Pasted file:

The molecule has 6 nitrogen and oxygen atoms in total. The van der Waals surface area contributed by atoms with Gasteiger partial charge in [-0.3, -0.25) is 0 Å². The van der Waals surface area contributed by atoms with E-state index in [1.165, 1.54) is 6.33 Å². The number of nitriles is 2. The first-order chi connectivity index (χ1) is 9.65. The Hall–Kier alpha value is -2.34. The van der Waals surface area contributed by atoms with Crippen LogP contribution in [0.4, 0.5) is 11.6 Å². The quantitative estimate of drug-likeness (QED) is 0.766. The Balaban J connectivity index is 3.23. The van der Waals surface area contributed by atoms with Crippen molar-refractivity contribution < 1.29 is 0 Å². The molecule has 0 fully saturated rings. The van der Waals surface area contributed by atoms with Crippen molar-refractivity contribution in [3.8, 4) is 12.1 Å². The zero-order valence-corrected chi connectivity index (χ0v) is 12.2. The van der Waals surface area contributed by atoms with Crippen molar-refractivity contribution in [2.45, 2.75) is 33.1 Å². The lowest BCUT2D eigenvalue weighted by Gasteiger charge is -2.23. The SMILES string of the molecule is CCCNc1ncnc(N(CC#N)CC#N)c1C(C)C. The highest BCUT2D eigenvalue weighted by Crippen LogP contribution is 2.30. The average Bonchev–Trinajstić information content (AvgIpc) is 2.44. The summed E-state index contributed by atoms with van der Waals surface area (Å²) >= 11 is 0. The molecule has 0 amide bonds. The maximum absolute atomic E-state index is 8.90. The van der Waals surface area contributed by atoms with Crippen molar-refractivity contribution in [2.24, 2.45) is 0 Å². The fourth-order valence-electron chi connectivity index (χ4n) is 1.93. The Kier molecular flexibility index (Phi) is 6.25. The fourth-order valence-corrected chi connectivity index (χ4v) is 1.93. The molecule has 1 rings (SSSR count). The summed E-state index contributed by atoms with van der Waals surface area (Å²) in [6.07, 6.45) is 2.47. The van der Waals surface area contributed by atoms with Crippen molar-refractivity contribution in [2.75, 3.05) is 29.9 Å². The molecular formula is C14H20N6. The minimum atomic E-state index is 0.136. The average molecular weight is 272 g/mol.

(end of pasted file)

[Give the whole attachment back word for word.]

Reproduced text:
The molecule has 6 nitrogen and oxygen atoms in total. The van der Waals surface area contributed by atoms with Gasteiger partial charge in [-0.3, -0.25) is 0 Å². The van der Waals surface area contributed by atoms with E-state index in [1.165, 1.54) is 6.33 Å². The number of nitriles is 2. The first-order chi connectivity index (χ1) is 9.65. The Hall–Kier alpha value is -2.34. The van der Waals surface area contributed by atoms with Crippen LogP contribution in [0.4, 0.5) is 11.6 Å². The quantitative estimate of drug-likeness (QED) is 0.766. The Balaban J connectivity index is 3.23. The van der Waals surface area contributed by atoms with Crippen molar-refractivity contribution < 1.29 is 0 Å². The molecule has 0 fully saturated rings. The van der Waals surface area contributed by atoms with Crippen molar-refractivity contribution in [3.8, 4) is 12.1 Å². The zero-order valence-corrected chi connectivity index (χ0v) is 12.2. The van der Waals surface area contributed by atoms with Crippen molar-refractivity contribution in [2.45, 2.75) is 33.1 Å². The lowest BCUT2D eigenvalue weighted by Gasteiger charge is -2.23. The SMILES string of the molecule is CCCNc1ncnc(N(CC#N)CC#N)c1C(C)C. The highest BCUT2D eigenvalue weighted by Crippen LogP contribution is 2.30. The average Bonchev–Trinajstić information content (AvgIpc) is 2.44. The summed E-state index contributed by atoms with van der Waals surface area (Å²) >= 11 is 0. The molecule has 0 amide bonds. The maximum absolute atomic E-state index is 8.90. The van der Waals surface area contributed by atoms with Crippen molar-refractivity contribution in [2.24, 2.45) is 0 Å². The fourth-order valence-electron chi connectivity index (χ4n) is 1.93. The Kier molecular flexibility index (Phi) is 6.25. The fourth-order valence-corrected chi connectivity index (χ4v) is 1.93. The molecule has 1 rings (SSSR count). The summed E-state index contributed by atoms with van der Waals surface area (Å²) in [6.07, 6.45) is 2.47. The van der Waals surface area contributed by atoms with Crippen molar-refractivity contribution in [2.75, 3.05) is 29.9 Å². The molecular formula is C14H20N6. The minimum atomic E-state index is 0.136. The average molecular weight is 272 g/mol.